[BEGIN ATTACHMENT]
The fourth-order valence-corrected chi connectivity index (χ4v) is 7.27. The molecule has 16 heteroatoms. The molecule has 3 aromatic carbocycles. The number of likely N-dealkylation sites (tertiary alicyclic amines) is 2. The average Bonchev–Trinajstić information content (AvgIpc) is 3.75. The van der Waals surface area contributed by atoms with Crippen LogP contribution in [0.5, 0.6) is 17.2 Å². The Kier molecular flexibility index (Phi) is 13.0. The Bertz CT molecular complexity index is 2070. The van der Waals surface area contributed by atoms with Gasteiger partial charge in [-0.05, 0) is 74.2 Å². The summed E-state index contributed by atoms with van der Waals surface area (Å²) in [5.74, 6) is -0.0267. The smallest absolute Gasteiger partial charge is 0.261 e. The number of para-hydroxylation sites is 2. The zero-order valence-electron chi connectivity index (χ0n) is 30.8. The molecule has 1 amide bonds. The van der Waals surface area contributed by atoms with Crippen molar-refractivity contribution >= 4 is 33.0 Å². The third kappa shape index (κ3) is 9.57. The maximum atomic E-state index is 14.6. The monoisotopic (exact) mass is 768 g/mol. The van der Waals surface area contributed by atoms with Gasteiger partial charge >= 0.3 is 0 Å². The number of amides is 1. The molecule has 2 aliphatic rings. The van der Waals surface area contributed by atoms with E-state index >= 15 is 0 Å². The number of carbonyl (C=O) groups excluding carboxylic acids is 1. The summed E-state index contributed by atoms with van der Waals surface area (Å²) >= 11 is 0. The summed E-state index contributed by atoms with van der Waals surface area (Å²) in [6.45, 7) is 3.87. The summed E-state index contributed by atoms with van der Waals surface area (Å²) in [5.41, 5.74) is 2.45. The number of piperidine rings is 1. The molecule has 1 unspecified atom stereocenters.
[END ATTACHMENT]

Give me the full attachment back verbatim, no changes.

The fourth-order valence-corrected chi connectivity index (χ4v) is 7.27. The molecule has 16 heteroatoms. The molecule has 3 aromatic carbocycles. The number of likely N-dealkylation sites (tertiary alicyclic amines) is 2. The average Bonchev–Trinajstić information content (AvgIpc) is 3.75. The van der Waals surface area contributed by atoms with Crippen LogP contribution in [0.5, 0.6) is 17.2 Å². The Kier molecular flexibility index (Phi) is 13.0. The Bertz CT molecular complexity index is 2070. The van der Waals surface area contributed by atoms with Gasteiger partial charge in [-0.05, 0) is 74.2 Å². The summed E-state index contributed by atoms with van der Waals surface area (Å²) in [5.74, 6) is -0.0267. The smallest absolute Gasteiger partial charge is 0.261 e. The number of para-hydroxylation sites is 2. The zero-order valence-electron chi connectivity index (χ0n) is 30.8. The molecule has 1 amide bonds. The van der Waals surface area contributed by atoms with Crippen molar-refractivity contribution >= 4 is 33.0 Å². The third kappa shape index (κ3) is 9.57. The maximum atomic E-state index is 14.6. The monoisotopic (exact) mass is 768 g/mol. The van der Waals surface area contributed by atoms with Gasteiger partial charge >= 0.3 is 0 Å². The number of amides is 1. The molecule has 2 aliphatic rings. The van der Waals surface area contributed by atoms with E-state index >= 15 is 0 Å². The number of carbonyl (C=O) groups excluding carboxylic acids is 1. The summed E-state index contributed by atoms with van der Waals surface area (Å²) >= 11 is 0. The summed E-state index contributed by atoms with van der Waals surface area (Å²) in [6.45, 7) is 3.87. The summed E-state index contributed by atoms with van der Waals surface area (Å²) in [5.41, 5.74) is 2.45. The number of piperidine rings is 1. The molecule has 1 unspecified atom stereocenters.